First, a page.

Thursday, February 25, 2016

Movie Review: The Club

The Club
Directed by: Pablo Larraín.
Written by: Guillermo Calderón & Pablo Larraín & Daniel Villalobos.
Starring: Roberto Farías (Sandokan), Antonia Zegers (Hermana Mónica), Alfredo Castro (Padre Vidal), Alejandro Goic (Padre Ortega), Alejandro Sieveking (Padre Ramírez), Jaime Vadell (Padre Silva), Marcelo Alonso (Padre García), Francisco Reyes (Padre Alfonso), José Soza (Padre Lazcano).

In Tom McCarthy’s Spotlight, there are several scenes dealing with a non-descript house in the neighborhood of one of the reporters, who is horrified to discover that the Catholic Church is using it to shelter a group of priests who have been accused of pedophilia. The inside of the house – and its residents – is never seen in Spotlight, and it remains an ominous presence – in part because of just how normal the house is. Pablo Larrain’s The Club takes place inside a house like the one in Spotlight – in a small, seaside town in Chile, where four Priests and a nun are locked away from the outside world. The Nun, Monica (Antonia Zegers), runs the house – cooks the meals, sets the rules, etc. – and the four Priests spend their days not doing very much of anything other than training a greyhound to race in the local weekly races – which they watch from atop a hill with a set of binoculars. A fifth priest comes to live at the house, and the rules are explained to him – basically, that he can only go into town early in the morning, or well into the evenings, and can only go by himself. This house doesn’t want any attention – but that is precisely what this new priest brings. He’s barely there when the house receives a visitor – a man named Sandokan (Roberto Farias) who stands outside the house screaming – he recognizes as one who had sexually abused him as a child and is making a lot of noise outside the house. The new priest is given a gun to scare away Sandokan – but instead uses it to commit suicide.

The men who live in the house represent the “old” Catholic Church – the one who would sweep things under the rug and forget about them. After the suicide, they send Padre Garcia (Marcelo Alonso) to the house to question the Priests – and he’s supposed to be the “new” way – more open, less secretive. Rumors swirl through the house that Garcia has closed down several other houses like theirs – and that he’s there to do the same thing this time – get the Priests to confess, and throw them to the wolves. Garcia seems like the most moral of the characters – but gradually, it appears that perhaps the Church hasn’t changed as much as it likes to think.

The Club is at its best during the interview scenes – when Garcia questions the different priests – and surprisingly, the nun – about their secrets and why they ended up locked in this house. The movie, smartly, still doesn’t reveal all of what the Priests did – they remain evasive and stubborn in the face of Garcia’s questions. One, who has been there since the late 1960s, has gone senile and – and there’s no file on him, so no one knows why he’s there. The others evade Garcia’s questions – or will only partially admit things – like Padre Vidal (Alfredo Castro), who will confess to being gay – which he believes is sexuality that brings him closer to God, but not to abusing children. Another, Padre Ortega (Alejandro Goic) – was involving in taking children from the poor and giving (or perhaps) them to the rich – and questions what right Garcia has to question him, when he clearly doesn’t understand. The Nun evades the question of her guilt simply by saying things like “They said I abused her”. All of these men – and one woman – have been trapped in this house for years to think about what they have done, the sins they have committed – and yet they don’t seem like they’ve even scratched the surface of their guilt. Everything is still someone else’s fault. Not even the presence of Sandokan – who will not go away, even if he’s not blowing the whistle on the priests either – helps them. He stalks around – a shadow of the people they themselves victimized, his sad life should show the consequences of their actions – but they cannot see it that way.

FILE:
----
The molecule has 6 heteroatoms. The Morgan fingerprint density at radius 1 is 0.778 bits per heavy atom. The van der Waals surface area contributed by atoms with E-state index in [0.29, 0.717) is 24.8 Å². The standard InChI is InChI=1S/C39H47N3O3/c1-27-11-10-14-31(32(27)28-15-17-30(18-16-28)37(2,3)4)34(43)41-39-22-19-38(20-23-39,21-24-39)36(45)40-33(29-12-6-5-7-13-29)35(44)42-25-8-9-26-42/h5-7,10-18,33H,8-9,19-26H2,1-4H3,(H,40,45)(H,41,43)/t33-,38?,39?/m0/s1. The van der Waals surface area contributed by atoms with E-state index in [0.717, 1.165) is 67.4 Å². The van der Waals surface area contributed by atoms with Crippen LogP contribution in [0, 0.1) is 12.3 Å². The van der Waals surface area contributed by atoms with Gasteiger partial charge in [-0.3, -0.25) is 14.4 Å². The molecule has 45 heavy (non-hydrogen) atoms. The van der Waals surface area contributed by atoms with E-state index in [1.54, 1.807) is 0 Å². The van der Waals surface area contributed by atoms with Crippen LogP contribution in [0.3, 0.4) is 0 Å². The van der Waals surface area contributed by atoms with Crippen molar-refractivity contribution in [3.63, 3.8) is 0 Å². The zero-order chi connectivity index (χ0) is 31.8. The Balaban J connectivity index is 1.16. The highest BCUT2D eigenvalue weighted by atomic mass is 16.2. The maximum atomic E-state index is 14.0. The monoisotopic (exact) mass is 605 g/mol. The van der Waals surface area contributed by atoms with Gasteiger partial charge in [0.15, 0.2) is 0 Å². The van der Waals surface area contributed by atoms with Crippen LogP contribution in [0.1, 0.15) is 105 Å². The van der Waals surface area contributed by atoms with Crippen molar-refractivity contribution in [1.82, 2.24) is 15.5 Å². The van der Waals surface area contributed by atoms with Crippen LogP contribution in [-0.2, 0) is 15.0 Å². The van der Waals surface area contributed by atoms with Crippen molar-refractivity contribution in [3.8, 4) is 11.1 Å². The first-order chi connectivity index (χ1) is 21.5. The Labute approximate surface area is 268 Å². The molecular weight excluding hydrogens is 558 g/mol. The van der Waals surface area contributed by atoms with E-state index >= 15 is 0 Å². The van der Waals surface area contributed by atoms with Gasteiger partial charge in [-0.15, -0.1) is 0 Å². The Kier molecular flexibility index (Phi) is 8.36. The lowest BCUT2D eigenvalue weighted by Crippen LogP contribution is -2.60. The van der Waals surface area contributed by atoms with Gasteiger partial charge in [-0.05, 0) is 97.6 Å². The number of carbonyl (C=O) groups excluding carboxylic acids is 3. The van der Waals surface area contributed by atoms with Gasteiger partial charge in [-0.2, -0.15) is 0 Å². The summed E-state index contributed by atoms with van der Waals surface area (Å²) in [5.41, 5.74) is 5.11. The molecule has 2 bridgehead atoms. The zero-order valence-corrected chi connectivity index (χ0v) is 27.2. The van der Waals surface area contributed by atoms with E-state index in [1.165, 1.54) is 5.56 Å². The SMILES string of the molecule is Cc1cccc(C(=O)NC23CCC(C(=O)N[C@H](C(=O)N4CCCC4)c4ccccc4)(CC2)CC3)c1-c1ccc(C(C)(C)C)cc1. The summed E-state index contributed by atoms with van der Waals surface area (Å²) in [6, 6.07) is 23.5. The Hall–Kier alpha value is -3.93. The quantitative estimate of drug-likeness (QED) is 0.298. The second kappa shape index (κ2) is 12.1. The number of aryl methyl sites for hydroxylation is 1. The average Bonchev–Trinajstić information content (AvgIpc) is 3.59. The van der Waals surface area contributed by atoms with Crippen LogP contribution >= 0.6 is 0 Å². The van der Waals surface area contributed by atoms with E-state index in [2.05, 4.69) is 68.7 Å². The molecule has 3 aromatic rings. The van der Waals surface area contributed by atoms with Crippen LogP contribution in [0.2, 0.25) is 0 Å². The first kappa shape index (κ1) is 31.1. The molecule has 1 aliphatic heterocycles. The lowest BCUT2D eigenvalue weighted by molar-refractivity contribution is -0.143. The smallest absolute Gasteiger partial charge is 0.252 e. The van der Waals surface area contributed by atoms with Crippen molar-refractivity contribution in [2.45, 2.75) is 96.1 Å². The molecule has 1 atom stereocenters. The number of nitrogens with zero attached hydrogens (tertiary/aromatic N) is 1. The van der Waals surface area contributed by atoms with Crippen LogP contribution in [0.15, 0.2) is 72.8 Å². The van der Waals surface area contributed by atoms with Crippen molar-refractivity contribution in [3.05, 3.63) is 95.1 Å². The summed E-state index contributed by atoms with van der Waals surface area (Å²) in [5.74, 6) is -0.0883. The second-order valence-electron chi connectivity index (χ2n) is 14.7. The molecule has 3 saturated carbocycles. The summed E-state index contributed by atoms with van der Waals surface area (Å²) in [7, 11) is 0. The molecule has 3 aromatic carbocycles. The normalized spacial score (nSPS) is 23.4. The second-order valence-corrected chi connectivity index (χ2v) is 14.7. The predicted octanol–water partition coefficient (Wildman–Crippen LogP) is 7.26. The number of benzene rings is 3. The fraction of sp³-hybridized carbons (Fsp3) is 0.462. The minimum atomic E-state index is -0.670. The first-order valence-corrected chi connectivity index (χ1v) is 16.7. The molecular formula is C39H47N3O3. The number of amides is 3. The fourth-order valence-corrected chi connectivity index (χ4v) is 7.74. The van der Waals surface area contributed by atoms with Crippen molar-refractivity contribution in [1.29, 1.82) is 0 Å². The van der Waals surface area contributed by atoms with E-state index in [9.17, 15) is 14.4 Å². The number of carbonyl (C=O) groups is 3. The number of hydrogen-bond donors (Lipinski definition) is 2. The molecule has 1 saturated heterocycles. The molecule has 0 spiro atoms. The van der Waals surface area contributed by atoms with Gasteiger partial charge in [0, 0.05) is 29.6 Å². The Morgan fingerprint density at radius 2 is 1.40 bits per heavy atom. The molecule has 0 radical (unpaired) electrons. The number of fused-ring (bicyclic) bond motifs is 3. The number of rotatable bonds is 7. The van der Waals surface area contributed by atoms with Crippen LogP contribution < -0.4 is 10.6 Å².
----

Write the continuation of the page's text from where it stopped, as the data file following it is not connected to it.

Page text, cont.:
Unfortunately, the rest of the movie isn’t as good as those interview scenes – and the film gets weaker as it moves along, and Larrain seems determined to add more and more unnecessary plot to a movie that at its best when it’s plot less- including a convoluted, violent, nightmare climax which is unnecessarily grim and brutal – although wholly unexpected (always worry in a movie like this for the long-term safety of the dog). Larrain seems convinced that he needs to bash the audience over the head with his message, which ultimately ends up not having the impact it should. The entire movie is shot in the drabbest, dirtiest grey color palette imaginable – the better for all the misery to come out – but it becomes monotonous and monochrome pretty early, and stays that way.

The clergy molestation scandal that rocked the Catholic Church remains an interesting story – and there are ways to explore new ground in it, despite all the movies and documentaries that have already been made on the subject. Unfortunately, The Club isn’t one of those movies. It has good moments – and good performances – but it doesn’t really add up to all that much, other than the fact that these men are bad, and even good Priests like Garcia can go too far in trying to protect the Church. More scenes like the interview scenes – where Larrain forces us to share space with the priests, and see a little bit of their thought process – both about the crimes they committed, and how they justify them to themselves – and The Club have been something more than it is – which is basically just another misery tour, without a whole lot to say.

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